Shaevitz said racing the craft on the open water is like being behind the wheel of a racecar with lots of horsepower. “It’s pretty easy to get her to 90 percent of her potential,” he said. “The last 10 percent is a challenge. In competitive fleets, 90 percent puts you in last place, 95 percent puts you near the front and 98 percent will get you in first place.” A lesser performing boat might be mentally easier to sail, said Shaevitz, but would not fuel his competitive juices nearly as much. “This is the first boat I have ever owned that can be in first place every race. So it’s up to its crew to bring that out.” Shaevitz said he steered toward racing instead of leisure boating because of the thrill of competition as well as the intellectual and physical intricacies. “I grew up racing. I swam competitively,” he said. “I was on the track team in high school. I race bikes, I do mountaineering, I rock climb and I ski. I find competition exhilarating.” Shaevitz sometimes shares the waters with a trio of SRU colleagues in Jason Hilton, assistant professor of secondary education; Judy Silva, assistant professor of library; and Patrick Burkhart, professor of geography, geology and the environment. “On a boat that has four to six people aboard, the team aspect adds an element that is very enriching,” Shaevitz said. “There is a fantastic social element because you’re doing it together…watching out for each other and learning from one another.” While his education “doesn’t hurt” his chances in sailboat races, Shaevitz said sailing is a thinking man’s sport with strategies and tactics, like chess. Like his father Robert who paddled the father-son duo to safety 50 years ago by thinking fast on his feet, sailing is about, “Deciding where to go, how to go and when to change course, so it is very robust in its demands,” Shaevitz said.

Sailing is incredibly pure because it’s you against the wind, so to speak. You have a sense of accomplishment because you’re using your intellect – and technology – to outsmart Mother Nature.

A lightning class boat is a sloop rigged sailing dinghy originally designed in 1938. More than 15,000 crafts have been built since then. There is room in the cockpit for four to daysail, but a crew of three is employed when racing. On most racing teams, the skipper helms the boat and handles the mainsail. The front crew on a racing team handles the jib upwind and is responsible for spinnaker pole handling downwind. When racing, a middle crew is relied upon for trimming the spinnaker downwind and has boat balance as a primary responsibility upwind. Light, an experienced sailor who was knowledgeable in sail trim and racing tactics, helped Shaevitz not only on the water, but to make connections to his life’s calling as a scientist. He began to see that sailing was not all about intuition, but knowledge and strategy. “That was my introduction to the scientific approach to sailing,” Shaevitz said. “As a kid, you just sailed and didn’t analyze it. But as a professional scientist, intuition has a place, but it has to be supported by the content. Same with sailing.” Over the course of his sailing career, Shaevitz can count the number of boats he’s owned on two hands – 10 in all. He has captained small, centerboard sailboats until graduating to “big boats” in 2005. His most recent vessel, “Silver Wheel II,” is a 35-foot keelboat valued at $100,000 and docked at the Erie Yacht Club. Shaevitz said the vessel is akin to owning a second home that requires maintenance and care – as well as monthly payments.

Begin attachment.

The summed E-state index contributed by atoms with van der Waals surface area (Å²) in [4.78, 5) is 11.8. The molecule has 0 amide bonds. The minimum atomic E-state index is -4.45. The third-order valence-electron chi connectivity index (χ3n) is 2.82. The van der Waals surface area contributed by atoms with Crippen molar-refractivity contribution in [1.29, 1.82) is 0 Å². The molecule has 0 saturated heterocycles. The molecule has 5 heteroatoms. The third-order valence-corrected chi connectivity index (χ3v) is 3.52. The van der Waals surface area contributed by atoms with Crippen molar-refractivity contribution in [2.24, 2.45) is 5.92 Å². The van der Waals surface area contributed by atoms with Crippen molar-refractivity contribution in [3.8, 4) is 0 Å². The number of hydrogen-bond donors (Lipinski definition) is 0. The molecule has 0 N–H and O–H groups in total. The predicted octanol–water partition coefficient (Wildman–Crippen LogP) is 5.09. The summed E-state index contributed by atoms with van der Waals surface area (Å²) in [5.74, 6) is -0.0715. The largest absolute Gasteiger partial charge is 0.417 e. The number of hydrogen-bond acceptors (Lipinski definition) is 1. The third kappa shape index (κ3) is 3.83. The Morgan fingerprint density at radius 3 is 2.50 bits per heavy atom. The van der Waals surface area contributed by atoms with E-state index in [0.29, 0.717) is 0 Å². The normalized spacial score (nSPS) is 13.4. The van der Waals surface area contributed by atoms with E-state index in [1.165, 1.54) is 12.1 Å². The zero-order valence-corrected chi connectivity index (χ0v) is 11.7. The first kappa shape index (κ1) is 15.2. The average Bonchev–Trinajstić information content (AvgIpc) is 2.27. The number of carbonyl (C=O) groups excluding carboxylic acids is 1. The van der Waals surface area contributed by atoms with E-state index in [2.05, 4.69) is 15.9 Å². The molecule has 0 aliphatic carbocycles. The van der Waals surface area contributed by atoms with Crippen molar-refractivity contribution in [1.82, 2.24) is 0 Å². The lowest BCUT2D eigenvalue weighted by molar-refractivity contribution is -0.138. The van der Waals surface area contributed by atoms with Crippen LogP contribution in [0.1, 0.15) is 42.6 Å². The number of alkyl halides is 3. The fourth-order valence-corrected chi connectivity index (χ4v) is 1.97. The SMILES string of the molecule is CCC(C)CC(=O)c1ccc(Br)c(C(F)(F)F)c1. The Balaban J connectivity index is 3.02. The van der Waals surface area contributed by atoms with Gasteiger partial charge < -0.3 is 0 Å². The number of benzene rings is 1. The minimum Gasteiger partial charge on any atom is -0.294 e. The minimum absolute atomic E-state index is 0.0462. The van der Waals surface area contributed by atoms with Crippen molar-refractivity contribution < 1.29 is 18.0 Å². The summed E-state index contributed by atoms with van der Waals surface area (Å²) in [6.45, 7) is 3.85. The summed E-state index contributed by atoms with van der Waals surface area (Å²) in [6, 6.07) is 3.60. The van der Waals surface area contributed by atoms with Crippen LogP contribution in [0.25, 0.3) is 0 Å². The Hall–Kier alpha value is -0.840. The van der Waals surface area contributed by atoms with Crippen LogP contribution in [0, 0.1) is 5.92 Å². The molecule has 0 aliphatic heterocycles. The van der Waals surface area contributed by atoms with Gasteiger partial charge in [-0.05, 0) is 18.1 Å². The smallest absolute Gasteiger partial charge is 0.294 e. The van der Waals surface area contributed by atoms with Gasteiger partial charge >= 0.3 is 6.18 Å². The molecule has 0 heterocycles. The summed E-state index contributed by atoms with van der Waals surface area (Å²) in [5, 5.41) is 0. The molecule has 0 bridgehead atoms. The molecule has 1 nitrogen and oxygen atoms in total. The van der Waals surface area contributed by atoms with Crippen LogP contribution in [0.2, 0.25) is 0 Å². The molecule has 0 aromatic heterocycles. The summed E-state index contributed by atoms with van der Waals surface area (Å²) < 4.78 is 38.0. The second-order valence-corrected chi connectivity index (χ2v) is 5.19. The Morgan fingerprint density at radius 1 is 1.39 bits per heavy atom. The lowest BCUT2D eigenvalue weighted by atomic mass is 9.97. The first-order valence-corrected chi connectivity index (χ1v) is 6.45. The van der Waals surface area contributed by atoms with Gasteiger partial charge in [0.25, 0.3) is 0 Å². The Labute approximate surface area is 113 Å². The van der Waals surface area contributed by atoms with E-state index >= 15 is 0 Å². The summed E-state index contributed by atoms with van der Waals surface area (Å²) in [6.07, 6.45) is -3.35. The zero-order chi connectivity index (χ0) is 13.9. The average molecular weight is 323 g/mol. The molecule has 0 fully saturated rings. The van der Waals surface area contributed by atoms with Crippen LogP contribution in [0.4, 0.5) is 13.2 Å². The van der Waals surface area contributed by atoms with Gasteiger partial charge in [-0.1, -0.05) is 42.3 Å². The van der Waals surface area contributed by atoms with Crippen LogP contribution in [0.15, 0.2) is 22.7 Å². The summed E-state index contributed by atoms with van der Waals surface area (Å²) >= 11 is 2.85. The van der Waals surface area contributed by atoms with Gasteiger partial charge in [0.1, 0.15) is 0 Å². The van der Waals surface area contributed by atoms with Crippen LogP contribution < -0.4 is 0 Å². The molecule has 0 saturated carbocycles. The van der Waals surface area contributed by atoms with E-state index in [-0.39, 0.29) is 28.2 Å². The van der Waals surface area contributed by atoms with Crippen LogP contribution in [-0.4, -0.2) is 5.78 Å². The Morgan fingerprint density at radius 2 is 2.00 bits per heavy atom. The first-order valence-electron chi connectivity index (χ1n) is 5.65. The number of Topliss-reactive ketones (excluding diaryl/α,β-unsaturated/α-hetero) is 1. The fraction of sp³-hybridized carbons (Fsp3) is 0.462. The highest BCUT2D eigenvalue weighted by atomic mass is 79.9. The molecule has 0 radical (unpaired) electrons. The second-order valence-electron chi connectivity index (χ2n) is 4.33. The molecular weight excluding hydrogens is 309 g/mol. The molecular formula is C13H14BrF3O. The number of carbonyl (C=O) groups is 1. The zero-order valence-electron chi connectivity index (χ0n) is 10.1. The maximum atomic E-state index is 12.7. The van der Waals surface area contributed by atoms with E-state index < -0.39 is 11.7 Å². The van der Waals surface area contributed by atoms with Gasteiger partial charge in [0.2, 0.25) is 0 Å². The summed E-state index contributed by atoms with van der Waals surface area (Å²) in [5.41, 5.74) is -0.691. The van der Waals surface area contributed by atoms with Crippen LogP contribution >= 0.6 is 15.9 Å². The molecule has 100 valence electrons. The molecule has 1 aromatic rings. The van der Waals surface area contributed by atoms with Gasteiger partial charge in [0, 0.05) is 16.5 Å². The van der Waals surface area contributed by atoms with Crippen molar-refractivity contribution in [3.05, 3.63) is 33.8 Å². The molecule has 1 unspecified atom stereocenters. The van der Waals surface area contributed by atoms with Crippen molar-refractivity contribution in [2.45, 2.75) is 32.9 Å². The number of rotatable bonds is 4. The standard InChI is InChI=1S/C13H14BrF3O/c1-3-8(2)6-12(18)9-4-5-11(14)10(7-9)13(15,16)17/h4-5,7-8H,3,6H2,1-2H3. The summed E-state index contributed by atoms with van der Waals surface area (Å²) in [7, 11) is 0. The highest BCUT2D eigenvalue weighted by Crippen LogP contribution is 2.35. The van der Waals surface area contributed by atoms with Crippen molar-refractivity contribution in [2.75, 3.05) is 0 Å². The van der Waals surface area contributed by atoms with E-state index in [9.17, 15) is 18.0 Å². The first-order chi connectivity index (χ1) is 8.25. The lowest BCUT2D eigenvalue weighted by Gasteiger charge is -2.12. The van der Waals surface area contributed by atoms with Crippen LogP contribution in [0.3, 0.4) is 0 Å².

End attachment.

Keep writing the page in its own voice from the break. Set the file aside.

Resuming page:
Winter Winter2017 2017 43 43


“Whoa Nelly” Equestrian Center Endowment exceeds $1 million The 2016 Sunset Serenade resulted in more than $100,000 in net proceeds and drove the Storm Harbor Equestrian Center endowment beyond the $1 million mark. More than 23 businesses and individuals sponsored the event, resulting in $73,000 in support. In addition, more than 330 guests purchased tickets and participated in the successful silent and live auctions to benefit the Center. Storm Harbor provides weekly equine-assisted activities and therapies for people of all ages with cognitive, physical, emotional and social disabilities. There is programming for American veterans with disabilities, as well as for individuals on the autism spectrum. The Center also offers programs to the general public, including community summer camps for children. “We are so grateful for the donors, staff, volunteers, riders and their families, and the Slippery Rock University administration for creating this special place,” said Carolyn Rizza, chair of Storm Harbor’s advisory board and SRU professor emerita of sociology and social work who, along with husband Paul, is a founding donor to the Center. “Miracles occur every day as riders develop new capabilities – and SRU students acquire the skills to address rider needs – with the assistance of horses. And everyone has a lot of fun. As a lifetime rider, I can attest to the benefits of the exercise and the relationship with the animal. Sometimes it has been a Tim Samaroo lifesaver for me. “The Center is almost at and family. capacity,” Rizza added. “As we look toward the future, we will be making plans to expand to meet the need. We need more horses, therefore more stalls and more riding space. We hope that donors will continue to support us as we grow.” Courtney Gramlich, Storm Harbor director, said the endowment helps to support many riders with financial need. “Having this endowment and making our program sustainable helps us ensure that these programs will continue for many years,” said Gramlich. “The endowment would not be possible without the support of the SRU community, including the faculty, staff and alumni.”